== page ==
Here is an excerpt from Ode to the Nightingale by John Keats which was written in the month of May 1819. In it, as the poet imagines his vision dimming with the passing of daylight, his sense of smell becomes all the more perceptive of the invisible presence of fruit and flora. The feeble light which comes to him is gloomy-green and smells of soft breezy mosses.
"tender is the night,
And haply the Queen-Moon is on her throne,
Cluster'd around by all her starry Fays;
But here there is no light,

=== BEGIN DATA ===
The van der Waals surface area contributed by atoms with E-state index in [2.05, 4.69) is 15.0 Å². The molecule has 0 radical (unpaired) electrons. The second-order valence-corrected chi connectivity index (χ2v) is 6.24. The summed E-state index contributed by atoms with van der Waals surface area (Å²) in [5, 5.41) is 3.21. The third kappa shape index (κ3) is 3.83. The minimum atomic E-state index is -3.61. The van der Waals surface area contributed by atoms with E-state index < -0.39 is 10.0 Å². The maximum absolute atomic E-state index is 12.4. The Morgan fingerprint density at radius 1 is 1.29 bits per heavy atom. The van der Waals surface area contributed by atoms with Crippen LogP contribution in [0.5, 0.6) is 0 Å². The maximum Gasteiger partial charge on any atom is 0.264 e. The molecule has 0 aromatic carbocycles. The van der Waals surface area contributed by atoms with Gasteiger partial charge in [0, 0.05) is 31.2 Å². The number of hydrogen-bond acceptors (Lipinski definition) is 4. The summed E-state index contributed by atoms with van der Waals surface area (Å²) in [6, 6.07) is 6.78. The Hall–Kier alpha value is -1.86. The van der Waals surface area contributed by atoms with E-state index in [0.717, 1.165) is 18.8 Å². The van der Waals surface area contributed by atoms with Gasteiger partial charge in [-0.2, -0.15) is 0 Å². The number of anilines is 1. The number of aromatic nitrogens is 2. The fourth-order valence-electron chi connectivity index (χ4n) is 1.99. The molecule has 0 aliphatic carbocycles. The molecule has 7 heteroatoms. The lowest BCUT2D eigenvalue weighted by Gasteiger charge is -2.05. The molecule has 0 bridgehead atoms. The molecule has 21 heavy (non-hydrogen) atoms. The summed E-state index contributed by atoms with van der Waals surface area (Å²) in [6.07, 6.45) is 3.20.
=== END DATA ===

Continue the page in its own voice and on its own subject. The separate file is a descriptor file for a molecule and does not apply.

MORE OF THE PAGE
Save what from heaven is with the breezes blown
Through verdurous glooms and winding mossy ways."...
"I cannot see what flowers are at my feet,
Nor what soft incense hangs upon the boughs,
But, in embalmed darkness, guess each sweet
Wherewith the seasonable month endows
The grass, the thicket, and the fruit-tree wild;
White hawthorn, and the pastoral eglantine;
Fast fading violets cover'd up in leaves;
And mid-May's eldest child,
The coming musk-rose, full of dewy wine,
The murmurous haunt of flies on summer eves."
Can you tell I am dying to go see Bright Star, the latest work by Jane Campion?